For Lampo, marking time is anything but waiting idly for something to happen. We are dedicated to supporting time-based artworks; we have been working diligently on the coming season of events; and we never miss an opportunity to call out one of our milestones. Today Lampo announces its WS20 season, which begins in late February … Continued
Tristan Perich returns to Lampo to present Noise Patterns, his new composition for sequenced 1-bit patterns of white noise, programmed for and performed by microchip. The work expands on his 1-Bit Symphony and tonal pieces for electronic circuits and acoustic instruments.
N.B. the code in Noise Patterns outputs random sequences of 1s and 0s. The “notes” of his “score” are then varying probabilities of randomness, ranging from the sound of white noise to sporadic, instantaneous pops, which Perich composes into rhythmic patterns. In a wave of 1-bit noise, the music is an investigation into the foundational limits of computation.
Artist and composer Tristan Perich (b.1982, New York, N.Y.) is inspired by the aesthetic simplicity of math, physics and code. He is best known for his constructions that explore the physicality of sound and the polyphonic potential of 1-bit audio, including his 1-Bit Music (2004-05) and 1-Bit Symphony (2010) that celebrate the virtuosity of electricity. Neither release is a traditional recording. Instead, each is a music-generating circuit, housed in a CD jewel case with a headphone jack. Perich also has composed several works for musicians with 1-bit music accompaniment, and is in the music group the Loud Objects (with Kunal Gupta and Katie Shima), which performs by soldering its own noise-making circuits live in front of the audience. His award-winning work coupling 1-bit electronics with traditional forms in both music (Active Field, Observations) and visual art (Machine Drawings, Microtonal Wall) has been presented around the world, from Sonar and Ars Electronica to the Whitney Museum and Museum of Modern Art.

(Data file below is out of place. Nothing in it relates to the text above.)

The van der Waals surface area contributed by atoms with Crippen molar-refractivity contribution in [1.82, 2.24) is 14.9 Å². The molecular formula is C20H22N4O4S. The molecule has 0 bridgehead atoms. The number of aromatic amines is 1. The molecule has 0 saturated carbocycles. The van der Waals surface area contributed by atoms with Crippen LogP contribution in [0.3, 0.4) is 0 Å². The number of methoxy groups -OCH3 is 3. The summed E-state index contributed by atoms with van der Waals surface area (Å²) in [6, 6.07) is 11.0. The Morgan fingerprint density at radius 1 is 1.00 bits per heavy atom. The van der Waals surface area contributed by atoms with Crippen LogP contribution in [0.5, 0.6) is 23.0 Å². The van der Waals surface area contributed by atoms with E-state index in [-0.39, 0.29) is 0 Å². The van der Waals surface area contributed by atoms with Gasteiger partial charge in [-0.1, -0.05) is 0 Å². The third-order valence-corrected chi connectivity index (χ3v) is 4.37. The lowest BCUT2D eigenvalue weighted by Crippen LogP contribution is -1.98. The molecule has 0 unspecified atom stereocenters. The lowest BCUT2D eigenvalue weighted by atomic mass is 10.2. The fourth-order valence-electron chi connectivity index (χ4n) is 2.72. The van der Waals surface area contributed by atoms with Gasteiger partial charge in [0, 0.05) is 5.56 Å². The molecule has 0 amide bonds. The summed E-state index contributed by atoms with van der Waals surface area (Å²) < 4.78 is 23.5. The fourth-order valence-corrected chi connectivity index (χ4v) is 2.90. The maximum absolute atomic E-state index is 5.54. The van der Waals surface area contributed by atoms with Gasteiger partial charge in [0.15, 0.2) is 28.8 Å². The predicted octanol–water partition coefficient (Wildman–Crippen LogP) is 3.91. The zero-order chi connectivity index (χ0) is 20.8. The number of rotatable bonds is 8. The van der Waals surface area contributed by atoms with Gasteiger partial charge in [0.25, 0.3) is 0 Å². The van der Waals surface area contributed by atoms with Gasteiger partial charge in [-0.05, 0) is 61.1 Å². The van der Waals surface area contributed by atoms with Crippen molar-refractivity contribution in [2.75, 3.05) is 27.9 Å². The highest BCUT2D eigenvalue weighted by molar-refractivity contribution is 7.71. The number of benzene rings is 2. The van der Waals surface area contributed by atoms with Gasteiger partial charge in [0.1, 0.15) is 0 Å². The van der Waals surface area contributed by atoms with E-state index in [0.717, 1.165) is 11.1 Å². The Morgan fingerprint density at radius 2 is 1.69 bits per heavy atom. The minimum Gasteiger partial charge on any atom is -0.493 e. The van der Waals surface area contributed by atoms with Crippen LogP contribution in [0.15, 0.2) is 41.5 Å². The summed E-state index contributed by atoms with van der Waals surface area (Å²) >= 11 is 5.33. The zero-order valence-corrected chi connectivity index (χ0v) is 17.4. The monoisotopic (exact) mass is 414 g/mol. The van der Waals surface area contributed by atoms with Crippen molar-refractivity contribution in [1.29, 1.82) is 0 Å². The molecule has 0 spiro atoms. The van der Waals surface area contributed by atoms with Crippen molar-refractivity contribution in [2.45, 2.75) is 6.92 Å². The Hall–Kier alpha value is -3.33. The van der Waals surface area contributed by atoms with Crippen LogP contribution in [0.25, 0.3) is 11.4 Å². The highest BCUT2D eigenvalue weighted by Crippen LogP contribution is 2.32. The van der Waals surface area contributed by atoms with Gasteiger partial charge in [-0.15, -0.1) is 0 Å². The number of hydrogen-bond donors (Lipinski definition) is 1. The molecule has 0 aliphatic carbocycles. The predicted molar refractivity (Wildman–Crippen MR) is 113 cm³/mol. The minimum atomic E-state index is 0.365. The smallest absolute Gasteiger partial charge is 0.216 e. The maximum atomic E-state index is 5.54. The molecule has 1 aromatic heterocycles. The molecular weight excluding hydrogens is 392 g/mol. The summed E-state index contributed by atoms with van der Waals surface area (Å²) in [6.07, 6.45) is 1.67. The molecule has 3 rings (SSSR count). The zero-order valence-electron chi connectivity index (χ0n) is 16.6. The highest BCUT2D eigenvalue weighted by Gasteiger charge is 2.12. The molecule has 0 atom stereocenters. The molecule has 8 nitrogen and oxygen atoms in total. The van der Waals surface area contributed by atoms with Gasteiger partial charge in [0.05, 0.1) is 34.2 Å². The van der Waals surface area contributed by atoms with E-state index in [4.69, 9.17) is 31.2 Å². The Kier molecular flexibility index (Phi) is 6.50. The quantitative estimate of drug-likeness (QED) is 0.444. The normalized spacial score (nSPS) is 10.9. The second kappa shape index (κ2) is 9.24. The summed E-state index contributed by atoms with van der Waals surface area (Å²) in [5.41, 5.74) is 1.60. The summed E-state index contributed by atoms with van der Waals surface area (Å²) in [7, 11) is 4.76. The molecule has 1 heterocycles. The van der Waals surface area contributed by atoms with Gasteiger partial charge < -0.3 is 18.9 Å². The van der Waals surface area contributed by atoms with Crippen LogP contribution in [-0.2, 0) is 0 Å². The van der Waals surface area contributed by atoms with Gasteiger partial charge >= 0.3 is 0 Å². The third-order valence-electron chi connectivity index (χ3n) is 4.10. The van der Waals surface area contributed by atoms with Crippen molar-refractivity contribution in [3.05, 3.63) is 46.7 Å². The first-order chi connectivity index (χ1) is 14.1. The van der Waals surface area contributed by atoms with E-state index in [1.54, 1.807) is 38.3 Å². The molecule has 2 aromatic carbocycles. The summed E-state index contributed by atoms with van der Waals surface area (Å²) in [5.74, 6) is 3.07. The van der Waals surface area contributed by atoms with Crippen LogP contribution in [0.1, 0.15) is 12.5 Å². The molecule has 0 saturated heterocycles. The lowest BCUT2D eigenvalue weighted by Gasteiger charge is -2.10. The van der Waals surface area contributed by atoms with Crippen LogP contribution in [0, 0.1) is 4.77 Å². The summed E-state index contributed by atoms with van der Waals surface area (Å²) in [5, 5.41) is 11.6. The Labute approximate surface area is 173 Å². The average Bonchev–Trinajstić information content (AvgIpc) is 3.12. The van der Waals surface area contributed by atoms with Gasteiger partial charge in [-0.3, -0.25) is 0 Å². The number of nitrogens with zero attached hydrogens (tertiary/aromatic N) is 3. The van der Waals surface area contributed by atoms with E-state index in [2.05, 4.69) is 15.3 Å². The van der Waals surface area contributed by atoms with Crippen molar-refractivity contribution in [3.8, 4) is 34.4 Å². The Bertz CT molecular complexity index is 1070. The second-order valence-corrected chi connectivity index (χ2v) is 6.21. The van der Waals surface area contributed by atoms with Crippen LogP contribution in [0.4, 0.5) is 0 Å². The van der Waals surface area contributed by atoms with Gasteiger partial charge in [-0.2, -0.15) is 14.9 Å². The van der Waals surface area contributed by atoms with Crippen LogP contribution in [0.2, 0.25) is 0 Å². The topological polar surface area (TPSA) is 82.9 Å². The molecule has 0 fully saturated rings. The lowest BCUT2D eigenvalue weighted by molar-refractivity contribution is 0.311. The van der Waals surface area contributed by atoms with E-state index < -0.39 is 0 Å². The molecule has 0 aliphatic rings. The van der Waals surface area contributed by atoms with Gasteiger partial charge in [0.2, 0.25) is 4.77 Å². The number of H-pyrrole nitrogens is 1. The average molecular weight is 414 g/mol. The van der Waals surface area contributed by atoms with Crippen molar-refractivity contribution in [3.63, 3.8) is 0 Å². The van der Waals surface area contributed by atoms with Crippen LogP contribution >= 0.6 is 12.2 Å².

Tristan Perich first appeared at Lampo in October 2010, performing his 1-Bit Symphony.
Presented in partnership with the Smart Museum of Art at the University of Chicago; organized in cooperation with the Reva and David Logan Center for the Arts